Anak Wilayah

Blog yang menyentuh mengenai kawasan Wilayah Persekutuan di bawah pentadbiran Dato' Raja Nong Chik

Yap Ah Loy

Posted by anak wilayah on December 11, 2009

YAP TEK LOY, BETTER KNOWN AS YAP AH LOY, WHO RAISED Kuala Lumpur from an obscure mining village to the most important town in the Malay Peninsula, was born in the village of T’am Shui in Guongdong province, southern China, on 14 March, 1837. He came to Malacca in 1854 and went to work for his clansman in a tin mine at Durian Tunggal. After four months, he went to Kesang to work in the shop of a relative named Yap Ng. In 1856, he went to Lukut and worked for about three years in a tin mine. After he gained enough capital, he went into business for himself as a pig dealer, eventually extending his circuit inland from Lukut to Sungei Ujong.

To restore the tine mines to working order, he had to raise funds to repair damaged mines and import more coolies from China. In Kuala Lumpur, he introduced public services and amenities. He set up his house on the south side of the present Old Market Square. By late 1875, he employed
6,000 miners and by 1879, when the price of tin suddenly boomed, Kuala Lumpur had a population of 3,000. He was a state councillor, magistrate, assessor, and advisor to the British authorities. He constructed roads in and around Kuala Lumpur. He linked up the main mining
areas with the town and he laid out streets. He was compensated for the cost of road construction by the grant of permanent titles to the land he occupied in the centre of Kuala Lumpur. He built the section of the road between Damansara and Kuala Lumpur to pay off his debt to the government.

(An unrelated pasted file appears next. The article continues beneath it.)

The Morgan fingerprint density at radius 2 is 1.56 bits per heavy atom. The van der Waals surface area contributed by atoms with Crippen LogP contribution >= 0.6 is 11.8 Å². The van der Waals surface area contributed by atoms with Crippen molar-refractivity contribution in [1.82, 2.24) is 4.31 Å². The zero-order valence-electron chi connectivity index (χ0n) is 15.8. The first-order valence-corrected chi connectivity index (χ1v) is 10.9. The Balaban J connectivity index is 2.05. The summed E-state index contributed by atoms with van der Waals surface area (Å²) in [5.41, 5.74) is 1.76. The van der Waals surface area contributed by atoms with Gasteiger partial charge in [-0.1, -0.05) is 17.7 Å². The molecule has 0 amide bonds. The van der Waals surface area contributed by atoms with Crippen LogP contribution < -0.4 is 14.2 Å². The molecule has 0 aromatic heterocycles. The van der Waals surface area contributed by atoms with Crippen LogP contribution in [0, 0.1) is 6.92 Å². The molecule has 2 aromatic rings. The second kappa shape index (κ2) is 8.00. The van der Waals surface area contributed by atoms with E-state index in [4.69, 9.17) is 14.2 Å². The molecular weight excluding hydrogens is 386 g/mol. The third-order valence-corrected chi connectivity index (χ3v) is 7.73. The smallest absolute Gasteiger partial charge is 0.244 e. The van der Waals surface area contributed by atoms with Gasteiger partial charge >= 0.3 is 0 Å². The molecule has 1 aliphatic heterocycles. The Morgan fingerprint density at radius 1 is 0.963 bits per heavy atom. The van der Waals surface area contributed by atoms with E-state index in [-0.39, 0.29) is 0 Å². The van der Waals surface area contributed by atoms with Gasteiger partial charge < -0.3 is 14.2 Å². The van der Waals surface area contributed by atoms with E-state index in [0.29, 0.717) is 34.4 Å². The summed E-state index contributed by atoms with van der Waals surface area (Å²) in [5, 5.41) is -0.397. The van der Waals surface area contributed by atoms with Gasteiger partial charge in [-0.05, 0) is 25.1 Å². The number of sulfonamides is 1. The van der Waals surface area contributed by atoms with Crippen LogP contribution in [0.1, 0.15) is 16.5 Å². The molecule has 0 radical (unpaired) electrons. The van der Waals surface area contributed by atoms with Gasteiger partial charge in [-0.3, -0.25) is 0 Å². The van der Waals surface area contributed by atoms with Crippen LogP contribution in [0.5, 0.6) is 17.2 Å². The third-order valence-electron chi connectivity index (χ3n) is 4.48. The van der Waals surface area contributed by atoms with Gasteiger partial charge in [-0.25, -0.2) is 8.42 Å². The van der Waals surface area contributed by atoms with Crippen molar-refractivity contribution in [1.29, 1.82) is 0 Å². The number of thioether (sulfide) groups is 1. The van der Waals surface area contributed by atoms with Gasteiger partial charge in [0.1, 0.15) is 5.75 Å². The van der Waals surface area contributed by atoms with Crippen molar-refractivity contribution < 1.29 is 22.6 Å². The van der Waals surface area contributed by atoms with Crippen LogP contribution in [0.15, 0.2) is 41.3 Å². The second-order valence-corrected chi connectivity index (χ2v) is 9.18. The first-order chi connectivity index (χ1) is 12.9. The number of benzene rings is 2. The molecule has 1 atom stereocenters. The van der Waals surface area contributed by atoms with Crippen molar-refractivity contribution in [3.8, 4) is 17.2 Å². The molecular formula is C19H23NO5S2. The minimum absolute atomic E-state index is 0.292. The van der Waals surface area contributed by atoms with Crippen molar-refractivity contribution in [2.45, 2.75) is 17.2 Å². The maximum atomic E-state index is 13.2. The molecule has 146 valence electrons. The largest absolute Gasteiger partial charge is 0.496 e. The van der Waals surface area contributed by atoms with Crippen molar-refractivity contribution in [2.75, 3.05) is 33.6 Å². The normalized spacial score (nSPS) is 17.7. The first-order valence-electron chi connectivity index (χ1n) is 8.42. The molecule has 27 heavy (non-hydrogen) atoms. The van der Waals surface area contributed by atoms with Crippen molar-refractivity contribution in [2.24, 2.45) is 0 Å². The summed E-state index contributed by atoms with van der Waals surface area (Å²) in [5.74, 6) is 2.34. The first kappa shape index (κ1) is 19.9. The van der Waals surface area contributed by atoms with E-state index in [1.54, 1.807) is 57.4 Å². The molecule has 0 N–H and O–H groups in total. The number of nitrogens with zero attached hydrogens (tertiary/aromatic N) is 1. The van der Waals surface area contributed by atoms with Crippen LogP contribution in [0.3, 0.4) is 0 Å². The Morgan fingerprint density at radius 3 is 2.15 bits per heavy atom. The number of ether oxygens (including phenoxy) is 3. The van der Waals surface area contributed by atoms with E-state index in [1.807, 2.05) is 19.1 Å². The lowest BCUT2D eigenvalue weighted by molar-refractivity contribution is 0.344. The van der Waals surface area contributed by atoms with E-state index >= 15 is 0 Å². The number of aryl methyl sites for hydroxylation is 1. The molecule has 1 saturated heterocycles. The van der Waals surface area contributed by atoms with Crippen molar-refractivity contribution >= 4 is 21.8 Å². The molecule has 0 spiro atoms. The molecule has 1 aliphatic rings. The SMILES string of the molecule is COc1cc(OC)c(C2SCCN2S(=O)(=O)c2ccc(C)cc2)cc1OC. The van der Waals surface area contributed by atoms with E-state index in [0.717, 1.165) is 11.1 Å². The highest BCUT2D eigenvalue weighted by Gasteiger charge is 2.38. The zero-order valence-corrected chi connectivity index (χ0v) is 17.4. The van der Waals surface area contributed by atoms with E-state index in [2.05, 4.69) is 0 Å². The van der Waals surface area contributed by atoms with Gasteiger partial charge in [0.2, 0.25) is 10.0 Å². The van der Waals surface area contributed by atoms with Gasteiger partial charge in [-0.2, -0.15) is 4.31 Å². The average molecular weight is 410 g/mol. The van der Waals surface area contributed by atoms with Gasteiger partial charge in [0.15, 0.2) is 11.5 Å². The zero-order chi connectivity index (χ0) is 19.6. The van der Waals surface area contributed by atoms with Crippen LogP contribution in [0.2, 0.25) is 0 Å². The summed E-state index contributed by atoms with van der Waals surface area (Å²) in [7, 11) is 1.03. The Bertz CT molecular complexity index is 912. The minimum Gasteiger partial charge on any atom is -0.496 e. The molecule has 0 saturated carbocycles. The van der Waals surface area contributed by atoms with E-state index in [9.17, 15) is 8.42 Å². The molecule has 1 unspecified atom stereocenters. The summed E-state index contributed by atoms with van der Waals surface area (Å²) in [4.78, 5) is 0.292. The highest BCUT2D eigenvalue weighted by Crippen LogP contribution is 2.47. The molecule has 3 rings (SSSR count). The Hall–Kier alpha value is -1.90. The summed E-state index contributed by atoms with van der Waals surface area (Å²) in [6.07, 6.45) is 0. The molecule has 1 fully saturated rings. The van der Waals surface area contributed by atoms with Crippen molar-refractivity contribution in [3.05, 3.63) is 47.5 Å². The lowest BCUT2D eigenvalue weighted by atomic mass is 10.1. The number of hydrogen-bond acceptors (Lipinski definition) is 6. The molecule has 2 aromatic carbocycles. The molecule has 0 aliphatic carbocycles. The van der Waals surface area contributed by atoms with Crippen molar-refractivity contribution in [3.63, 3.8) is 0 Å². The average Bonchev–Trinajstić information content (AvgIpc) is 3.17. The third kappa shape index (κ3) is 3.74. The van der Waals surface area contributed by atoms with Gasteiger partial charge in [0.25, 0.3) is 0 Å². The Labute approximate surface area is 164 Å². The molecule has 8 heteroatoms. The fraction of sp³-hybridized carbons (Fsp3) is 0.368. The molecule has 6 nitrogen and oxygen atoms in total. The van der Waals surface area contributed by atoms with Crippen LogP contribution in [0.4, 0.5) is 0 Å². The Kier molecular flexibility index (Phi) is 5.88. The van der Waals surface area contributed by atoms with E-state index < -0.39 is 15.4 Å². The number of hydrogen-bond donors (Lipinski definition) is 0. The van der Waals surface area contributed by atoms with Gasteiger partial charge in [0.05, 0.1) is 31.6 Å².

He held approximately two-thirds of the urban land of Kuala Lumpur east of the Klang river. In 1880, there were 220 buildings in Kuala Lumpur of which Yap owned 64, with rents of five to ten Straits dollars a month. He owned the gambling house and the market. After the disastrous fire on 4 January, 1881, which destroyed the whole of Kuala Lumpur, the town was rebuilt in brick or adobe with tile roofs. Then on 21 December, 1881, came the greatest flood ever known, destroying 92 buildings including Yap’s new houses. In the tin fields around Kuala Lumpur, he held nearly half the area under lease to Chinese miners. His mine on 103ha at Ampang was considered one of the finest in the world. In 1881, he had installed a steam engine for pumping – one of the first in Malaya. He owned a second mine on 28.5ha elsewhere in the Ampang valley. He had 35.5ha at Petaling, 12.25ha at Setapak, and 8.5ha at Pudu. In addition to these mines near Kuala Lumpur, Yap took the lead in opening up new fields in other areas in Selangor during the 1880s. He began with 18.25ha at Kuala Kubu in Ulu Selangor and later increased this to 75ha, he had 16.75ha at Serendah and “a most important one” at Kepong. At the end of 1884, Yap became ill and he died in the early hours of 15 April 1885. Government offices were closed on the day of his funeral and the Union Jack at the British Residency was flown at half-mast. Jalan Yap Ah Loy in Kuala Lumpur is named after him.

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